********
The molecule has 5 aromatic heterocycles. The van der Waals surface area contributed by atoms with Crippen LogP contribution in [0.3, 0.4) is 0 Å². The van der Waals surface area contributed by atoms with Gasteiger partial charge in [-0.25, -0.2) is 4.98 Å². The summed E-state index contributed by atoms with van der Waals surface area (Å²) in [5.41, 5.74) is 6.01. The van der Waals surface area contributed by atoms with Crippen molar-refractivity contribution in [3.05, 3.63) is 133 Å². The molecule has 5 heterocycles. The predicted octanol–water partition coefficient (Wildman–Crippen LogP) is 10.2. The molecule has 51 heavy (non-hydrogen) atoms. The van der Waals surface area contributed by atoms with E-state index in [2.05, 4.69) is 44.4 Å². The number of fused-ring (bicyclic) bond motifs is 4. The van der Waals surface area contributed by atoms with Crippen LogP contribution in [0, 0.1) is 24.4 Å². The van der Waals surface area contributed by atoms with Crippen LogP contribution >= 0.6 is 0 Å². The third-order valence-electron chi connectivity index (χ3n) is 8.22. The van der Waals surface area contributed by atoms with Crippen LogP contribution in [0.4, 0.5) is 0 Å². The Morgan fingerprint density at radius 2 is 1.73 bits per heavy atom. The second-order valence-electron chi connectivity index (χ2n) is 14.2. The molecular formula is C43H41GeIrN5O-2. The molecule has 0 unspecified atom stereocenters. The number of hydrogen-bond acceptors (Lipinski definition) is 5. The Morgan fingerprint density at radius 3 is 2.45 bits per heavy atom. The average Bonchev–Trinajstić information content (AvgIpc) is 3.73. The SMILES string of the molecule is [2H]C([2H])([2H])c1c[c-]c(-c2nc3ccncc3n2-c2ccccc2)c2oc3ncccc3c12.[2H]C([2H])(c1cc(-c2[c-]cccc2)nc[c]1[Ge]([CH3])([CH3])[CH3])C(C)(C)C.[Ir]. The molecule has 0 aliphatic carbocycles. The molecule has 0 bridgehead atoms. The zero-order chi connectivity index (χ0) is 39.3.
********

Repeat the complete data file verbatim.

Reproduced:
The molecule has 5 aromatic heterocycles. The van der Waals surface area contributed by atoms with Crippen LogP contribution in [0.3, 0.4) is 0 Å². The van der Waals surface area contributed by atoms with Gasteiger partial charge in [-0.25, -0.2) is 4.98 Å². The summed E-state index contributed by atoms with van der Waals surface area (Å²) in [5.41, 5.74) is 6.01. The van der Waals surface area contributed by atoms with Crippen molar-refractivity contribution in [3.05, 3.63) is 133 Å². The molecule has 5 heterocycles. The predicted octanol–water partition coefficient (Wildman–Crippen LogP) is 10.2. The molecule has 51 heavy (non-hydrogen) atoms. The van der Waals surface area contributed by atoms with E-state index in [2.05, 4.69) is 44.4 Å². The number of fused-ring (bicyclic) bond motifs is 4. The van der Waals surface area contributed by atoms with Crippen LogP contribution in [0, 0.1) is 24.4 Å². The van der Waals surface area contributed by atoms with Crippen LogP contribution >= 0.6 is 0 Å². The third-order valence-electron chi connectivity index (χ3n) is 8.22. The van der Waals surface area contributed by atoms with Crippen LogP contribution in [0.4, 0.5) is 0 Å². The Morgan fingerprint density at radius 2 is 1.73 bits per heavy atom. The second-order valence-electron chi connectivity index (χ2n) is 14.2. The molecular formula is C43H41GeIrN5O-2. The molecule has 0 unspecified atom stereocenters. The number of hydrogen-bond acceptors (Lipinski definition) is 5. The Morgan fingerprint density at radius 3 is 2.45 bits per heavy atom. The average Bonchev–Trinajstić information content (AvgIpc) is 3.73. The SMILES string of the molecule is [2H]C([2H])([2H])c1c[c-]c(-c2nc3ccncc3n2-c2ccccc2)c2oc3ncccc3c12.[2H]C([2H])(c1cc(-c2[c-]cccc2)nc[c]1[Ge]([CH3])([CH3])[CH3])C(C)(C)C.[Ir]. The molecule has 0 aliphatic carbocycles. The molecule has 0 bridgehead atoms. The zero-order chi connectivity index (χ0) is 39.3.